Russia wants to show who’s the boss – Analysis

The Israeli discourse these days in revolving around two main issues regarding the saga of the civilian who crossed into Syria and was returned during the weekend.

The first question that is that the public is asking is why did the government invested its efforts to return a civilian that crossed into Syria within two weeks while civilians and the bodies of soldiers  — who were sent by the country in a war — are held for years in the Gaza Strip, and it doesn’t see, that their return will happen soon.

The other question is the price — in return to that civilian, Israel returned to Syria two shepherds that were arrested by the IDF in recent week, who according to the army crossed into Israel. According to reports, there was another article in the deal — Israel would fund hundreds of thousands of Russian COVID-19 vaccines that would serve the Assad regime in Syria.

It seems that this article sparked outrage and denial on both sides; Israelis are furious that their taxes are funding vaccines for the enemy. Even Prime Minister Benjamin Netanyahu, when asked about this article on Saturday night, used careful language and said that “not even one Israeli vaccine was given to that thing.”

According to reports, the Assad regime in Syria denied that such an article was part of the deal.

And maybe this is exactly what the Russians want — to show how they, as an influential power in the region, can make Israel and Syria close a deal.

Former ambassador to Russia and senior researcher at the Institute for National Security Studies (INSS) today, Zvi Magen said that it’s not about the money, but about influence.

“People like Punit and Assad, who have billions [of dollars] dollars going around them do not need that million and a half,” Magen said. “We should look for another motive.

“That motive is probably international and diplomatic,” he said. “Putin wants to appear like a person who mediates, coordinates, manages, and dictates Israel and Assad what should be the right arrangement.”

Some suggested that in order to strengthen the effect of this imposed mediation, the Russians even tried to degrade both sides, and make them appear as if they are doing something that they would never do otherwise.

Israeli commentators linked this matter to a report in September 2019, when Netanyahu flew to Russia to meet Putin and was forced to wait hours until the Russian president became available to see him.

“[The Russians] wants to show how is the boss — who manages those affairs in the region,” Magen said.

This deal comes amid an ongoing battle over the influence in the region. While the Israeli interest is to maintain its ability — through understandings with the Russians — to combat the Iranian entrenchment in Syria, the Russians want to make sure that the Israelis understand that it is ables thanks to their grace.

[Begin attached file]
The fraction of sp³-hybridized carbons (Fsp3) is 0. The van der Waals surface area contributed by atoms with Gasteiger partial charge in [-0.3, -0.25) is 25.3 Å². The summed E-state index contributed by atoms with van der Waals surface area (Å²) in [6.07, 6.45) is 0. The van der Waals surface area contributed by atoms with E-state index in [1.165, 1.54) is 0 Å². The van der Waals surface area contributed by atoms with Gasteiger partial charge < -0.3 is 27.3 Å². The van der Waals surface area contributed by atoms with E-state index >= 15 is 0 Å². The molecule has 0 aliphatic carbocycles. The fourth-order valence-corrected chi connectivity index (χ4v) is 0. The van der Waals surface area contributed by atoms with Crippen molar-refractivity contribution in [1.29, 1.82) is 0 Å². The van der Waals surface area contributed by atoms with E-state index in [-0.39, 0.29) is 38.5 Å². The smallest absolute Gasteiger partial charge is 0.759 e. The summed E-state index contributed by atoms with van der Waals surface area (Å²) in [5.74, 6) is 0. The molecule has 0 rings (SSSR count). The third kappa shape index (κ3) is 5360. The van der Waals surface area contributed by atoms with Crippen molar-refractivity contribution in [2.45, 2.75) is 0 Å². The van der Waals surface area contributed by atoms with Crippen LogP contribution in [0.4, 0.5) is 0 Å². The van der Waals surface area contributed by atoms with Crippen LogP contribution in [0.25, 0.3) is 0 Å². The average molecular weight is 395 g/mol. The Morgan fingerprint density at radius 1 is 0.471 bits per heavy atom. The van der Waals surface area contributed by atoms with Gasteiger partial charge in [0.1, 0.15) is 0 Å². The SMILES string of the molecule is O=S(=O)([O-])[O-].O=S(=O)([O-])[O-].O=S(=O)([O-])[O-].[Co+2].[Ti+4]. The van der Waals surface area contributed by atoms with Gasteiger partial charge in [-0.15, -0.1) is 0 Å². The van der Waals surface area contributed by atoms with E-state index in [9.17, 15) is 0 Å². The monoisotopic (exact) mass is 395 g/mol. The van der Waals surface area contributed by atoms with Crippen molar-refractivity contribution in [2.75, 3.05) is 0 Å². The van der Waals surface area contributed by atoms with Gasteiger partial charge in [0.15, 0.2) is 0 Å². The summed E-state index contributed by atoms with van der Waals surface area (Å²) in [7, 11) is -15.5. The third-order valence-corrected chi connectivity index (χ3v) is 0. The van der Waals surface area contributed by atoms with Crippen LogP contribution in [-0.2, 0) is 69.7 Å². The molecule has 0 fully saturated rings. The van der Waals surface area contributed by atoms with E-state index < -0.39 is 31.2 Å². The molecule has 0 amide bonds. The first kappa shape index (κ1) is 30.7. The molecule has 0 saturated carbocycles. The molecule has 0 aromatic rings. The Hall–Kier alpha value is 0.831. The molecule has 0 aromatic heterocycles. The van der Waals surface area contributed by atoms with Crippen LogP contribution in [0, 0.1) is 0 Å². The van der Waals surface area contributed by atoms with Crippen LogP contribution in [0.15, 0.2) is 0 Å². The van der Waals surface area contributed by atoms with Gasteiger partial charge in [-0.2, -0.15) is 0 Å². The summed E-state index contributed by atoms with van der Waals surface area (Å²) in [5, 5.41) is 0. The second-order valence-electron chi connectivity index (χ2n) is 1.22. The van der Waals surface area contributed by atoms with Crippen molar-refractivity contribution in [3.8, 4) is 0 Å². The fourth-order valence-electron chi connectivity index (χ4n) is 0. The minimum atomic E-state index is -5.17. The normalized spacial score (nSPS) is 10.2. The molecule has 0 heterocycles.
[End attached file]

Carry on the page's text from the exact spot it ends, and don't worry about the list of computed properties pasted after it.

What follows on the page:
“Israel has a delicate matter with the Russians in Syria,” Magen said. “It has the Iranian war there and the role of the Russians [in the Israeli eyes] is to cooperate with them. This is the case most of the time, but from time to time there are Russian voices saying ‘why are we allowing the Israelis to do whatever they want? We should respond to their attacks and take down their jets.’

“There are critical voices against Israel in Russia, and there is an Israeli interest to satisfy the Russians and to meet their demands,” he said, adding that since the Russian invasion into Syria, Israel refrained from interfering with Syrian matters, and focused only on battling the Iranians there.

Finally, there is the battle against the US. Magen holds that the deal was also a signal to the Americans that Russia is still here, and it has an influence on their closest ally in the region.

“Putin does feel comfortable with Biden. He goes back to the policies of his pre-predecessor, which was marginalizing the Russian influence in Syria and putting pressure on it,” Magen said.

“These days Putin is hosting the Astana Forum in Sochi — it is a summit for the Turks, Iranians Russians, and they are working on an agreed-upon outline in Syria… It is not a coincidence that Biden recently mentioned the Golan Heights,” Magen said, referring to a statement made recently by the US Secretary of State Antony Blinken, who cast doubt on the legality of the Trump administration’s decision to recognize Israeli sovereignty over the Golan.

In light of Putin’s efforts to become more dominant in the region, “Biden tries to be nice with the Syrians. It’s not that he will give them the Golan Heights, but he wanted to show them that he is also a player here on this field called Russia,” Magen said.

“So no Putin now had a chance to show he is still relevant. He showed that he can bring Israel — with its hands and legs tied up — and put it on Assad’s feet,” he said.






The article from the source

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